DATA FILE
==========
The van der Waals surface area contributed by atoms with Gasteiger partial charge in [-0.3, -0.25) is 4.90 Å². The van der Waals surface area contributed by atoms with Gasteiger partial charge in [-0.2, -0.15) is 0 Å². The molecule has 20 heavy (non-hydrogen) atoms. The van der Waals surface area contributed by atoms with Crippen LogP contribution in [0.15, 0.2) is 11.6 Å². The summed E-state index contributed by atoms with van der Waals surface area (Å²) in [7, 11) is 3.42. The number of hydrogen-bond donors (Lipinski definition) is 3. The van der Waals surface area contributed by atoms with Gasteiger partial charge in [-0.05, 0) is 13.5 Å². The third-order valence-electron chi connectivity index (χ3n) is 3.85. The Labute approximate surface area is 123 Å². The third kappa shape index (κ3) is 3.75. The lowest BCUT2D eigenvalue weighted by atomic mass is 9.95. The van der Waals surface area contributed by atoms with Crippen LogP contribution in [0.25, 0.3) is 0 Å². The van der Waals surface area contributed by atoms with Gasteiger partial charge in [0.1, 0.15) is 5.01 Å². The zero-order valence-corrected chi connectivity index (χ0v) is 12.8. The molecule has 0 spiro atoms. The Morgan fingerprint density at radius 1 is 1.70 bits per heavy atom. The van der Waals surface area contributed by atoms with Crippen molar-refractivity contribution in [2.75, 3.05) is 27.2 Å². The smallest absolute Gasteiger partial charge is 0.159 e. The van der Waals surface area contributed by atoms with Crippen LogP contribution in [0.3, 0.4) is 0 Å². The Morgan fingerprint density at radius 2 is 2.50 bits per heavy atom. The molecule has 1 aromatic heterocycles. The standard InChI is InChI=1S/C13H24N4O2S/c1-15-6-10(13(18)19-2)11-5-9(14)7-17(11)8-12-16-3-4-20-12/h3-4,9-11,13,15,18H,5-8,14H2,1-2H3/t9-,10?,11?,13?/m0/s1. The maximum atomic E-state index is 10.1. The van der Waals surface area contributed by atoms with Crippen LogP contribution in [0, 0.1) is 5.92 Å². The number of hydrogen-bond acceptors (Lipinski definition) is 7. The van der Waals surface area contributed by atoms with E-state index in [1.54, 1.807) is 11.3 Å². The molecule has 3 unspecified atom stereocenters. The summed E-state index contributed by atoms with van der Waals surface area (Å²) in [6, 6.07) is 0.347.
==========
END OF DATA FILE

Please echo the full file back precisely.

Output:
The van der Waals surface area contributed by atoms with Gasteiger partial charge in [-0.3, -0.25) is 4.90 Å². The van der Waals surface area contributed by atoms with Gasteiger partial charge in [-0.2, -0.15) is 0 Å². The molecule has 20 heavy (non-hydrogen) atoms. The van der Waals surface area contributed by atoms with Crippen LogP contribution in [0.15, 0.2) is 11.6 Å². The summed E-state index contributed by atoms with van der Waals surface area (Å²) in [7, 11) is 3.42. The number of hydrogen-bond donors (Lipinski definition) is 3. The van der Waals surface area contributed by atoms with Gasteiger partial charge in [-0.05, 0) is 13.5 Å². The third-order valence-electron chi connectivity index (χ3n) is 3.85. The Labute approximate surface area is 123 Å². The third kappa shape index (κ3) is 3.75. The lowest BCUT2D eigenvalue weighted by atomic mass is 9.95. The van der Waals surface area contributed by atoms with Crippen LogP contribution in [0.25, 0.3) is 0 Å². The van der Waals surface area contributed by atoms with Gasteiger partial charge in [0.1, 0.15) is 5.01 Å². The zero-order valence-corrected chi connectivity index (χ0v) is 12.8. The molecule has 0 spiro atoms. The Morgan fingerprint density at radius 1 is 1.70 bits per heavy atom. The van der Waals surface area contributed by atoms with Crippen molar-refractivity contribution in [2.75, 3.05) is 27.2 Å². The smallest absolute Gasteiger partial charge is 0.159 e. The van der Waals surface area contributed by atoms with Crippen LogP contribution in [0.3, 0.4) is 0 Å². The Morgan fingerprint density at radius 2 is 2.50 bits per heavy atom. The molecule has 1 aromatic heterocycles. The standard InChI is InChI=1S/C13H24N4O2S/c1-15-6-10(13(18)19-2)11-5-9(14)7-17(11)8-12-16-3-4-20-12/h3-4,9-11,13,15,18H,5-8,14H2,1-2H3/t9-,10?,11?,13?/m0/s1. The maximum atomic E-state index is 10.1. The van der Waals surface area contributed by atoms with Crippen LogP contribution in [0, 0.1) is 5.92 Å². The number of hydrogen-bond acceptors (Lipinski definition) is 7. The van der Waals surface area contributed by atoms with E-state index in [1.54, 1.807) is 11.3 Å². The molecule has 3 unspecified atom stereocenters. The summed E-state index contributed by atoms with van der Waals surface area (Å²) in [6, 6.07) is 0.347.